Barbie is a cultural icon. With her long, silky, blonde hair, perky breasts, cinched waist and mile-high legs Barbie represents mainstream definitions of physical perfection, the paragon of beauty and ideal femininity. Her shiny pink corvette, swanky townhouse, and oodles and oodles of perfectly accessorized outfits indicate her success within the consumer culture machine. Collectively, her physical and material assets (Eurocentric beauty, white-skin and class privilege rolled up into one statuesque doll), represent the collective dream spun by post-WWII advertisers and reinforced by the culture at large.
For more than 50 years, she has not waned in popularity (gained a pound, developed a wrinkle or gray hair) even in the face of mounting criticism.
Despite some of the negative headlines Barbie is still a hit with girls across America and the world.
More than one billion dolls have been sold since her inception, and according to the dolls makers, Mattel, 90% of American girls aged between three and 10 own at least one.
Barbie fan Danielle Scott, 16, said: “Playing with the hair, the brushes, switching outfits. It really just made girls be girls.
“All the characteristics of what to look forward to and what girls really could do…” she said.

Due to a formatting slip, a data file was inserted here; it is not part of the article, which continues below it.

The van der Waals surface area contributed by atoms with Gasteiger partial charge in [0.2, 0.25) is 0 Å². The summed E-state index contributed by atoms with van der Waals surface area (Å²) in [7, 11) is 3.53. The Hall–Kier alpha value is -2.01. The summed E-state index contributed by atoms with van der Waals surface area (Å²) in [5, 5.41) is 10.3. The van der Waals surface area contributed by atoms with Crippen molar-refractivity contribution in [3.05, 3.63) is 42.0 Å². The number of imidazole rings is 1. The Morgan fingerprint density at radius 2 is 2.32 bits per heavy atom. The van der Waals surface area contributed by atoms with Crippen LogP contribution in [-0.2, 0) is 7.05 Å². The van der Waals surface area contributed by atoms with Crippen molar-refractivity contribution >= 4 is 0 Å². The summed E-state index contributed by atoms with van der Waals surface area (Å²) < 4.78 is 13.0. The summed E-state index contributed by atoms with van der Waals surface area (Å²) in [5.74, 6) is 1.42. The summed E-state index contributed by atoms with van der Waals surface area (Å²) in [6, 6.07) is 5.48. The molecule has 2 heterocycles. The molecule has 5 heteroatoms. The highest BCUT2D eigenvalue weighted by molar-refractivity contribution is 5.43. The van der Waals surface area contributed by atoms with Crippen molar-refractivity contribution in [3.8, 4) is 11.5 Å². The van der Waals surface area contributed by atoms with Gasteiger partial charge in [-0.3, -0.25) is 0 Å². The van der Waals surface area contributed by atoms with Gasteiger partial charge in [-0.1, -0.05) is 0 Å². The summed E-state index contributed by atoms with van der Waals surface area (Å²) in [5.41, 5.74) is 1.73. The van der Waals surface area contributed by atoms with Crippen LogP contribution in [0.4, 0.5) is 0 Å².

While it is true that Barbie has had approximately 125 jobs over the last half-century (jobs that presumably allowed her to purchase her multiple homes, extensive wardrobe etc. etc)., Barbie is not famous for her resume. She is most well-known for her flawless figure and coveted beauty.
She is a timeless icon that continues to influence young girls perception of ideal beauty, a model to emulate. But with her alien measurements, Caucasian features, ivory skin, blond hair, and unnaturally thin body (I had a vintage Barbie scale fixed at 110 pounds, a weight that would inform my notion of a woman’s ideal weight for most of my adult life), how can anyone possibly measure up?
Evelyn Ticona-Vergaray reports in Barbie’s 50 years of beauty and controversy:
Studies made by the Wellness Resource Center at Vanderbilt University in Tennessee confirmed that a human version with Barbie’s body proportions would only have room for an esophagus or a trachea in her neck, a tibia or a fibula in her legs, and that she would have to crawl to support her top-heavy frame.
Academics from the University of South Australia suggest that chances of finding a woman having Barbie’s body shape is one in 100,000. Moreover, researchers at Finland’s University Central Hospital say if Barbie were a real woman she would lack the 17 to 22 percent of body fat required for a woman to menstruate.
The bottom line is, most girls and women could never and will never look like Barbie although many try(and some try harder than others). As an ambassador of a twisted yet looming beauty norm, its no wonder that Barbie is subject to “torture play.”
Research found in the article “Early adolescents’ experiences with, and views of, ‘Barbie’” revealed a high rate of “torture play” and “anger play” associated with the Barbie doll. Girls admitted to blaming the image of Barbie for their self-consciousness and lack of self esteem due to the simple impossibility of living up to the standards of beauty presented by the plastic doll.